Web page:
Oh contraire mon frair, I do remember them saying one of the flyers sent home was for a local martial arts school. I've yet to see a non-profit martial arts school.

What better way to teach children that speech is free in this country than to let them be inundated with fliers of all sorts? Yes, we should teach them, speech is free, but not all speech should be accepted as true or valuable. Each member of the audience must decide for him- or herself whether the message is gold or garbage. That’s a very cool lesson.
We're talking about elementary school, as in roughly 5-10 year olds. Do you remember when you were that age? Know any kids around that age? You think they're going to learn any great lesson like you're describing out of this shit?

I really hate the idea of testing the board's "appropriate" guideline by submitting atheist flyers for distribution. The reason is if they get rejected, yes there'd be grounds for legal action but then what would be the news headline? It'd be some bullshit about atheists wish to distribute flyers to children, atheists attack school, atheists attack church material, etc. Come on, you know that's how it'd play in the media and it'll just perpetuate that notion of "those damn atheists". At best you'd have an atheism vs theism battle, which still is miles off the mark of the point.

The compromise I suggested, which I still don't like, is to send everything home in a sealed envelope for the parents. At least then the kids are just unknowing mules.

The Exterminator said...

Philly:

I don't see why the kids need to be unknowing mules. They probably hear tons of information about how great churches are from their friends, the children of Jesus-jumpers; the playground is a great place for religious propaganda. Kids get exposed to all kinds of crap every single day. The flier is one instance where the parents actually get an opportunity to know what nonsense their children are being fed.

You said: ...it'll just perpetuate that notion of "those damn atheists". At best you'd have an atheism vs theism battle, which still is miles off the mark of the point.

I don't think it's off the point. I think it's exactly the point. Free speech keeps the debate going without officially squelching either side. Our job as nonbelievers is to show that we're not "those damn atheists."

Look, I'd much rather have that dialogue out in the open, than to quash it entirely under the guise of protecting our freedoms. When we hush up all references to religion that kids might hear, we tape our own mouths closed, too. And Christianity, being the majority belief system in our country, wins by our silence. Parents who are indoctrinating their kids don't need a fucking flier to do it. So banning the flier doesn't prevent brainwashing; it only muffles discussion.

If you've been reading my blog for long, you'll know I insist that atheists and secularists should object loudly and vociferously when religion is shoveled at students as part of their schoolwork; that really does violate the Establishment Clause. But I don't see how distributing a flier -- nonsponsored, nonapproved, and nonendorsed by the school system, and allegedly bundled in with other fliers -- does that, unless opposing fliers are forbidden.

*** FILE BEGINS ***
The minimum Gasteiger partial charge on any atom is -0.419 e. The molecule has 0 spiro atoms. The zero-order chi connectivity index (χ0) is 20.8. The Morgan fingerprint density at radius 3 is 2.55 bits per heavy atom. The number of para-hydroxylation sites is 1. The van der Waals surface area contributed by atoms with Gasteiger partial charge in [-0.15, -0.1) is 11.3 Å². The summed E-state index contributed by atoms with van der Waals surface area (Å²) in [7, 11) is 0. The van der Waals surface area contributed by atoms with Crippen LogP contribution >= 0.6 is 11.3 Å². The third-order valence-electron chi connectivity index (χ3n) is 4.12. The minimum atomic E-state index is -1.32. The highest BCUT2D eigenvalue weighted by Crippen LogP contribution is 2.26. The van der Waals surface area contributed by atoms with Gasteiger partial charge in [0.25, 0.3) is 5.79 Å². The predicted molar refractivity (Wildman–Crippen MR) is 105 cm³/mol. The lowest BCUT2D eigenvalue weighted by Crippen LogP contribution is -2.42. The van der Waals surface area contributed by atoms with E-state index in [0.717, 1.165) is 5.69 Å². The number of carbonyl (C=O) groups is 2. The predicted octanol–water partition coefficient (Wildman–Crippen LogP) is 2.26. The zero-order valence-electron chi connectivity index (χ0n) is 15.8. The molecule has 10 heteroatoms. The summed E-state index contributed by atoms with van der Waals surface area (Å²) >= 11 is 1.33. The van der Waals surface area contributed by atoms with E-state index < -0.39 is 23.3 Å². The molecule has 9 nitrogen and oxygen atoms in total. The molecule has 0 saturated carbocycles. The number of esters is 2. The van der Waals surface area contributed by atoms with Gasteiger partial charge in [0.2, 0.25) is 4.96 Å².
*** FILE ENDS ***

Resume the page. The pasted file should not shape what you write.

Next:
By the way: Here's the reference to the martial arts school in the article you linked to (the boldface is mine): Many of the materials from nonprofit organizations, Rainwater said, advertise activities such as martial arts lessons or sports camps that many parents find useful.

John - Evolutionary Middleman said...

Phillychief makes a strong rebuttal, but this line from the Exterminator has my support:

"If that flier flies, we atheists should have no complaint."

Philly, you might be right - they may well reject the atheist flier and then it all plays out with the media pretty much like you said. This is something we have had to deal with for many years, and will continue to. But there will be a lot of media attention and there will be some very articulate folks bringing in the other side of the argument. This is how things get done in a free society.

And - maybe they simply accept the flier and send it home like everything else.

As far as your concern about the corruption of young minds - I have to say that I think kids are stronger and smarter than we give them credit for, and I'm MUCH more concerned with them being blindly indoctrinated than I am to them receiving an overload of info, some of which may be garbage.

Spanish Inquisitor said...

This may be a good place to start teaching the kids about the 1st Amendment. However, I don't think I had even the foggiest idea what the 1st Amendment was, what it Amended, and why it was important, until I reached High School. Before that, it was just a lot of "parent talk".

I have a problem with adults using children as little incubators of ideas. Insert nonsense into kids when they are young, and you'll never get it out of them when they are older, at least from most of them. That's the entire raison d'etre of religion. Without child indoctrination, religion would die out.